Episode #46 of the Charged podcast
Departments, Centers, & Programs:
Infectious Disease Associates
100 Blossom Street
Boston, MA 02114-2696
- M.D.; Ph.D., Harvard Medical School
- Residency, Massachusetts General Hospital
- Fellowship, Massachusetts General Hospital
American Board Certifications
- Internal Medicine, American Board of Internal Medicine
- Infectious Disease, American Board of Internal Medicine
Accepted Insurance Plans
Note: This provider may accept more insurance plans than shown; please call the practice to find out if your plan is accepted.
My research addresses the clinical, operational and economic impacts of competing Infection Control strategies for important nosocomial pathogens such as methicillin-resistant Staphylococcus aureus (MRSA). This involves hospital-based clinical studies, national survey-research, as well as “dry-bench” studies using computer-based simulation modeling. Our team collaborates with colleagues with expertise in computer science and articificial intelligence on risk prediction related to hospital acquired infections. I also collaborate with colleagues on research and implementation of antibiotic allergy evaluations.
- Press Release
- Sep | 24 | 2020
Mass General Brigham study finds COVID-19 infected workers return to work faster using time and symptom-based protocols rather than repeat testing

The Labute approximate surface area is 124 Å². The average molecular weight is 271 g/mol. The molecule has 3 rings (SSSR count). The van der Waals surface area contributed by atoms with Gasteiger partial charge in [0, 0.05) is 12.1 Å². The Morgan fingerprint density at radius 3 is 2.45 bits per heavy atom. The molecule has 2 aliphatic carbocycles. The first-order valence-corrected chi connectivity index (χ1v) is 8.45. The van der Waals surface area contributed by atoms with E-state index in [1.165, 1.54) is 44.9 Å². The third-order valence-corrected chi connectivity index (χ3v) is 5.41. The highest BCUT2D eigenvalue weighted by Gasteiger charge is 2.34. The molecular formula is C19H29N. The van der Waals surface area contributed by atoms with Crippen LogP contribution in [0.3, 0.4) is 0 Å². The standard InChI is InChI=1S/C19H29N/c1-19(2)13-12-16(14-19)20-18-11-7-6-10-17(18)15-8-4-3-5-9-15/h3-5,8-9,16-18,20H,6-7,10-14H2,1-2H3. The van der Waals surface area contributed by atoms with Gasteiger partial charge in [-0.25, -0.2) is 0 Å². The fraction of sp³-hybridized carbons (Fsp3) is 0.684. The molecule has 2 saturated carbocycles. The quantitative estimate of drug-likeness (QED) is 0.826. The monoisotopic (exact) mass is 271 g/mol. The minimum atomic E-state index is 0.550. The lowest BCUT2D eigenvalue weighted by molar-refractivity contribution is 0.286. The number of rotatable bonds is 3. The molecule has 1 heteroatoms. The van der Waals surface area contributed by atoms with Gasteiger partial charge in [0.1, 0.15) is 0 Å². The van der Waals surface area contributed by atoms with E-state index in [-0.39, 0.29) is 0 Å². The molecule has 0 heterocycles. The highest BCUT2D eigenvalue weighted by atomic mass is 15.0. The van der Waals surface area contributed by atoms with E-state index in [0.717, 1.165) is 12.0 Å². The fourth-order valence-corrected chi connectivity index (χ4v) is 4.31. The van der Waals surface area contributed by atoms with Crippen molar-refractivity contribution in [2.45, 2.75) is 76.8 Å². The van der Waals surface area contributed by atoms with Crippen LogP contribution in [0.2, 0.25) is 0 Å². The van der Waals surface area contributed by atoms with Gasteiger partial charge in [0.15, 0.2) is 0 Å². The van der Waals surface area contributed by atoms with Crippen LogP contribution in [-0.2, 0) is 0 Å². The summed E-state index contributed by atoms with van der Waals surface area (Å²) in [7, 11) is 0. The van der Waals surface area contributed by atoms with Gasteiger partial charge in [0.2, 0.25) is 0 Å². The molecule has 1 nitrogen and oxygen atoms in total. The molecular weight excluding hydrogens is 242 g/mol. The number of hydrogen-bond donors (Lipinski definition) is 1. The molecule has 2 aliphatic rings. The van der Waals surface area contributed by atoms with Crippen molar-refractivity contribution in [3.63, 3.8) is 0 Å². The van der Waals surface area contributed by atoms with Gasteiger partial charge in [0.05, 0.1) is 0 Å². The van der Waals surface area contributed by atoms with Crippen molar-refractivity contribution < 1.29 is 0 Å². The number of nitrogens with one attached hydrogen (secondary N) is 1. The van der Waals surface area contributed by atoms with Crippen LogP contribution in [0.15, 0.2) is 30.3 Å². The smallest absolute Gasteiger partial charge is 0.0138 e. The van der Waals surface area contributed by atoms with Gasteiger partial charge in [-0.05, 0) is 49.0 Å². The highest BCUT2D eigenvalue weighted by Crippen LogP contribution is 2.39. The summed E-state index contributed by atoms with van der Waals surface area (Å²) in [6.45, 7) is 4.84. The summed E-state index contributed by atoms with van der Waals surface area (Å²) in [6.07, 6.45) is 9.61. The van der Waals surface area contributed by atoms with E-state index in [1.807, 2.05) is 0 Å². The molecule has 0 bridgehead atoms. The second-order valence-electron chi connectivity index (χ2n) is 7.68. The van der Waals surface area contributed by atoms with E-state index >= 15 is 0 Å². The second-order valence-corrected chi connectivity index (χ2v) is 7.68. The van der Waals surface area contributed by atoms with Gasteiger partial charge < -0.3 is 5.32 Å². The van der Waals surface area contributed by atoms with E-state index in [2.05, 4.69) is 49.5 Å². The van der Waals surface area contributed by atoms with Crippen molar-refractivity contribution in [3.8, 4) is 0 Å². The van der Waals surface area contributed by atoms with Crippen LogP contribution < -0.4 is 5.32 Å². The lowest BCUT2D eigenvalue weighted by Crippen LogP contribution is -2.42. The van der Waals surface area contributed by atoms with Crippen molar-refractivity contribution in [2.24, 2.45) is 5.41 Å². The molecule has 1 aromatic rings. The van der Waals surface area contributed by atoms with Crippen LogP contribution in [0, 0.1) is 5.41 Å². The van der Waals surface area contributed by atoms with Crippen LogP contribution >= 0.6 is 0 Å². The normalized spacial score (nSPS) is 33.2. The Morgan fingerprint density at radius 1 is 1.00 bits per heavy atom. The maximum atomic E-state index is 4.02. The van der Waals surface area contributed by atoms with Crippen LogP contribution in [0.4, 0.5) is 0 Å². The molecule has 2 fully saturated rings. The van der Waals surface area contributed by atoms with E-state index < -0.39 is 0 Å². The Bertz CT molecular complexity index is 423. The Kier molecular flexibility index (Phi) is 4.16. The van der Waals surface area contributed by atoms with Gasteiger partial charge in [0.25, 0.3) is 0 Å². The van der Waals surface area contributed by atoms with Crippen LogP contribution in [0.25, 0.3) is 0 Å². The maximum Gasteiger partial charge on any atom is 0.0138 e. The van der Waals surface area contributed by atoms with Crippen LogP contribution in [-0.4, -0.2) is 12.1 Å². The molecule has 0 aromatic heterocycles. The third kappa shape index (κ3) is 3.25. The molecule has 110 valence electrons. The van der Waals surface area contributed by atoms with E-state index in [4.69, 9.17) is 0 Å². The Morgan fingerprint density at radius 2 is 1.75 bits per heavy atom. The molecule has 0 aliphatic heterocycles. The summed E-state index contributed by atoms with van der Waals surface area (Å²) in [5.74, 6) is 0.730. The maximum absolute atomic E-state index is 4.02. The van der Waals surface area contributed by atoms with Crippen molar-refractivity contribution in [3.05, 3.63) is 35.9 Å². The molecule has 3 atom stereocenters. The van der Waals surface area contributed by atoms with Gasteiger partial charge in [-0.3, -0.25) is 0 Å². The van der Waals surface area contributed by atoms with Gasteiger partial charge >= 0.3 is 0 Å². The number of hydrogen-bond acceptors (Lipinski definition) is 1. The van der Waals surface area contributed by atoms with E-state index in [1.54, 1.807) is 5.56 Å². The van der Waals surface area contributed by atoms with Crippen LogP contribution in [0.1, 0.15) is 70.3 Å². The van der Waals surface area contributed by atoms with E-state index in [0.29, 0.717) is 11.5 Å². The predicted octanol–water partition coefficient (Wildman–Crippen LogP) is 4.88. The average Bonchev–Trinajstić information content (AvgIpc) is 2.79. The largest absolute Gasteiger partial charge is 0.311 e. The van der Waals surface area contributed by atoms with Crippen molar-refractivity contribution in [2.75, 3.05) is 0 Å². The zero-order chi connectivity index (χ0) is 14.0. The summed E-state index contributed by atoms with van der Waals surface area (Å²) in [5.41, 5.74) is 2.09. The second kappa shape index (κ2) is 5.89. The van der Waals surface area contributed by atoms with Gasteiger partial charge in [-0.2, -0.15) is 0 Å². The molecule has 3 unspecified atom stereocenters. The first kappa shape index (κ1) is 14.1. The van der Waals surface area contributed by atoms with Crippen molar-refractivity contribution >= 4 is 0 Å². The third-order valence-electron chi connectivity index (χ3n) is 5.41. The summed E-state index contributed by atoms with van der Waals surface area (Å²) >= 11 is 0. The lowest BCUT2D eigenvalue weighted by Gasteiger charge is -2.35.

Recently, investigators from Mass General Brigham (MGB) assessed the experience of using a test-based protocol in over 1000 infected health care workers.
- Feb | 8 | 2019
Through the glass doors of three rooms in the Medical Intensive Care Unit, teams at the MGH recently got a window into what it would look like to treat two patients for Ebola Virus Disease.
- Mar | 22 | 2019
Every day at the MGH, more than 20,000 instruments and medical devices are used in patient care. On April 1, the hospital will introduce a new purchasing process for reusable critical or semi-critical devices, such as surgical instruments and endoscopes.
- Jun | 12 | 2019
A research team from Mass General MIT, and the University of Michigan has developed a new method for predicting a patient's risk of contracting C. difficile.